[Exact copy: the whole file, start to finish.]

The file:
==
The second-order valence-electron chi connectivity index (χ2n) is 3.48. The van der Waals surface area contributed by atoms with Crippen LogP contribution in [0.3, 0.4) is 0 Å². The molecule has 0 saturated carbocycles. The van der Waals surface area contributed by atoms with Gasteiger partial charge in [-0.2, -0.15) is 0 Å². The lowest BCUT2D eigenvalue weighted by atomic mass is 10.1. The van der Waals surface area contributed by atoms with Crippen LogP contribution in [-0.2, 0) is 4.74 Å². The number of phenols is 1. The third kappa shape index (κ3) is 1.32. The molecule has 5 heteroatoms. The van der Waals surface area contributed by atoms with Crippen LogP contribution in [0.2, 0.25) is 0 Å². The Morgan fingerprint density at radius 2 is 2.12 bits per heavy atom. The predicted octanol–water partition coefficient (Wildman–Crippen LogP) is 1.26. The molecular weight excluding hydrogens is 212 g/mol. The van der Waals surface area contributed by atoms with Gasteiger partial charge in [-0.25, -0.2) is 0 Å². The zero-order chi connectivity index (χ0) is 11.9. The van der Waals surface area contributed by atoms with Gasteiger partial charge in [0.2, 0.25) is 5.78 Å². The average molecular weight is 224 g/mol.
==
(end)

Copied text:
The second-order valence-electron chi connectivity index (χ2n) is 3.48. The van der Waals surface area contributed by atoms with Crippen LogP contribution in [0.3, 0.4) is 0 Å². The molecule has 0 saturated carbocycles. The van der Waals surface area contributed by atoms with Gasteiger partial charge in [-0.2, -0.15) is 0 Å². The lowest BCUT2D eigenvalue weighted by atomic mass is 10.1. The van der Waals surface area contributed by atoms with Crippen LogP contribution in [-0.2, 0) is 4.74 Å². The number of phenols is 1. The third kappa shape index (κ3) is 1.32. The molecule has 5 heteroatoms. The van der Waals surface area contributed by atoms with Crippen LogP contribution in [0.2, 0.25) is 0 Å². The Morgan fingerprint density at radius 2 is 2.12 bits per heavy atom. The predicted octanol–water partition coefficient (Wildman–Crippen LogP) is 1.26. The molecular weight excluding hydrogens is 212 g/mol. The van der Waals surface area contributed by atoms with Gasteiger partial charge in [-0.25, -0.2) is 0 Å². The zero-order chi connectivity index (χ0) is 11.9. The van der Waals surface area contributed by atoms with Gasteiger partial charge in [0.2, 0.25) is 5.78 Å². The average molecular weight is 224 g/mol.